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New Vehicle Hack Exposes Users’ Private Data Via Bluetooth

People who have synced their mobile phones with a wide variety of vehicle infotainment systems may have have their personal information exposed to a new type of vehicle hack, security researchers say. 

People who have synced their mobile phones with a wide variety of vehicle infotainment systems may have have their personal information exposed to a new type of vehicle hack, security researchers say. 

A researcher from Privacy4Cars, which offers a mobile app that can erase Personally Identifiable Information (PII) from modern vehicles, have discovered that vehicles from several car makers can expose user data via the Bluetooth protocol. 

Dubbed CarsBlues, the new vehicle hack targets the infotainment systems in modern vehicles and allows an attacker to access user information within minutes, using only inexpensive and readily available hardware and software. No significant technical knowledge is required either, the company claims. 

Tens of millions of vehicles already in circulation worldwide are believed to be impacted, and the number continues to rise into the millions as more vehicles are evaluated. Exposed information includes contacts, call logs, text logs, and even text messages in the full, in some cases. 

Discovered by Privacy4Cars founder Andrea Amico, the hack mainly impacts users who synced their phones to vehicles that are no longer under their direct oversight. These include rented vehicles, as well as cars “shared through a fleet or subscription service, loaned, sold, returned at the end of a lease, repossessed, or deemed a total loss.”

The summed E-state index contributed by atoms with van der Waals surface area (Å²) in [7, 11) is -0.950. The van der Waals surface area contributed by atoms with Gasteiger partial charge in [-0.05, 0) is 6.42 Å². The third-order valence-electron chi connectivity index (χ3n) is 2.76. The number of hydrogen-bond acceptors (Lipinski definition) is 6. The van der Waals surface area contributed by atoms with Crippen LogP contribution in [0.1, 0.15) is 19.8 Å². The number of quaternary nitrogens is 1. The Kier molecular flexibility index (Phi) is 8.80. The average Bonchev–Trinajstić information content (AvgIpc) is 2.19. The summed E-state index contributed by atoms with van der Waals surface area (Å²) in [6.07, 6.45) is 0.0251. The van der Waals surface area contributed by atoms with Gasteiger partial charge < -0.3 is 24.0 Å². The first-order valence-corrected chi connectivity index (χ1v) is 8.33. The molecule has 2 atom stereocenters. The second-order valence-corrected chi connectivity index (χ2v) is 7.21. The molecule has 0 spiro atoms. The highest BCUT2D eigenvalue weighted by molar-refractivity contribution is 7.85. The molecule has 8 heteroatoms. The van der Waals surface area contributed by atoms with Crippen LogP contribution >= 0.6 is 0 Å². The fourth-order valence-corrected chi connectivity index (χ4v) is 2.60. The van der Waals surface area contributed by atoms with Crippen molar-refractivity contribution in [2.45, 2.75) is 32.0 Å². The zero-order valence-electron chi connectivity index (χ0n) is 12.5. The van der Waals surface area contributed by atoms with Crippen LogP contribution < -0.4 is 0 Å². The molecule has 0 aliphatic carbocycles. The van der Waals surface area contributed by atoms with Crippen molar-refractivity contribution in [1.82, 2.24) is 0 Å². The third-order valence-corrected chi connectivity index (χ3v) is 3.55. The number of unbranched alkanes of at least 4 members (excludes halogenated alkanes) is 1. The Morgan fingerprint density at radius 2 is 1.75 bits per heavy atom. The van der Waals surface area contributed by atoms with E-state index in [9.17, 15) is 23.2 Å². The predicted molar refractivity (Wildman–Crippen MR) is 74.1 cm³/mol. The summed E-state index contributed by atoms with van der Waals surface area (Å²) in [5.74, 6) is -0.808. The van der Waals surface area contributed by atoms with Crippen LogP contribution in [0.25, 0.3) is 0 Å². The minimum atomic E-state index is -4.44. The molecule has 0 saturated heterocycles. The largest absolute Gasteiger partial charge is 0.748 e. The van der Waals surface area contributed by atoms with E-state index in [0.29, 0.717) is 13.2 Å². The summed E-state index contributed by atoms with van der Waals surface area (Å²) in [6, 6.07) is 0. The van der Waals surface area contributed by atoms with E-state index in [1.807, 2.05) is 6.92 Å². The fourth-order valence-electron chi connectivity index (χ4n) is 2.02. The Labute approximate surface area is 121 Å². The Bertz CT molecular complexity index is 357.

“Additionally, people who have synced their phones and given others temporary access to their personal vehicle, such as at dealerships’ service centers, repair shops, peer-to-peer exchanges, and valets may also be at risk for CarsBlues,” Privacy4Cars says. 

Amico has notified the Automotive Information Sharing and Analysis Center (Auto-ISAC) organization and also worked with it to help its impacted members understand how an attacker might access their personal information. The hack can be performed without the owner/user being aware and without the mobile device being connected to the system. 

“Now that we have completed our ethical disclosure with the Auto-ISAC, we are turning our focus to educating the industry and the public about the risks associated with leaving personal information in vehicle systems,” Amico said. 

Some of the impacted carmakers have already updated their new 2019 models, to ensure that they are no longer impacted by CarsBlues.

With many vehicle models from a broad range of car makers impacted, users are advised to delete any personal data they might have synced to their vehicle’s infotainment system before allowing anyone else access their vehicle. Privacy4Cars also notes that industry policies to protect consumer data should be created, either by helping customers delete the data or by having industry players erase it. 

“The CarsBlues hack, given its ease to replicate, the breadth of situations in which it can be performed against unsuspecting targets, and the difficulty in detecting the exploitation, is a clear indication that industry and consumers alike need to be proactive when it comes to deleting personally identifiable information from vehicle infotainment systems,” Amico said.

Related: Researchers See Improvements in Vehicle Cybersecurity

Related: Misconfigured CalAmp Server Enabled Vehicle Takeover

Written By

Ionut Arghire is an international correspondent for SecurityWeek.

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